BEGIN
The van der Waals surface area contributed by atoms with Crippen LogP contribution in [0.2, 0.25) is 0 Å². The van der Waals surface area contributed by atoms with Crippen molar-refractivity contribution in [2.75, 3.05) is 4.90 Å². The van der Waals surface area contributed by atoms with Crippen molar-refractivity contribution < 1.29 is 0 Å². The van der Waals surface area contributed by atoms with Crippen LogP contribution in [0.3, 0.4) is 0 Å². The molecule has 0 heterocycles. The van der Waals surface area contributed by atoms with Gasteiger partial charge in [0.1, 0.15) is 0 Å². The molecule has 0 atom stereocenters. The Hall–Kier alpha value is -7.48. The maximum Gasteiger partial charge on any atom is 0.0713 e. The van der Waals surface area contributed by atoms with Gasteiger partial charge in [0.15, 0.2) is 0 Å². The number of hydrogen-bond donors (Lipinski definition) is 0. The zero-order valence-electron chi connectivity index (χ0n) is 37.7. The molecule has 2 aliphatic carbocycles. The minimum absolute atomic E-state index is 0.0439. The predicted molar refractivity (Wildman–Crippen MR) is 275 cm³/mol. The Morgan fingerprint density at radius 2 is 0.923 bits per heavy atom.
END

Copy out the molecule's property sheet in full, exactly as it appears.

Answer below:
The van der Waals surface area contributed by atoms with Crippen LogP contribution in [0.2, 0.25) is 0 Å². The van der Waals surface area contributed by atoms with Crippen molar-refractivity contribution in [2.75, 3.05) is 4.90 Å². The van der Waals surface area contributed by atoms with Crippen molar-refractivity contribution < 1.29 is 0 Å². The van der Waals surface area contributed by atoms with Crippen LogP contribution in [0.3, 0.4) is 0 Å². The molecule has 0 heterocycles. The van der Waals surface area contributed by atoms with Gasteiger partial charge in [0.1, 0.15) is 0 Å². The molecule has 0 atom stereocenters. The Hall–Kier alpha value is -7.48. The maximum Gasteiger partial charge on any atom is 0.0713 e. The van der Waals surface area contributed by atoms with Gasteiger partial charge in [0.15, 0.2) is 0 Å². The number of hydrogen-bond donors (Lipinski definition) is 0. The zero-order valence-electron chi connectivity index (χ0n) is 37.7. The molecule has 2 aliphatic carbocycles. The minimum absolute atomic E-state index is 0.0439. The predicted molar refractivity (Wildman–Crippen MR) is 275 cm³/mol. The Morgan fingerprint density at radius 2 is 0.923 bits per heavy atom.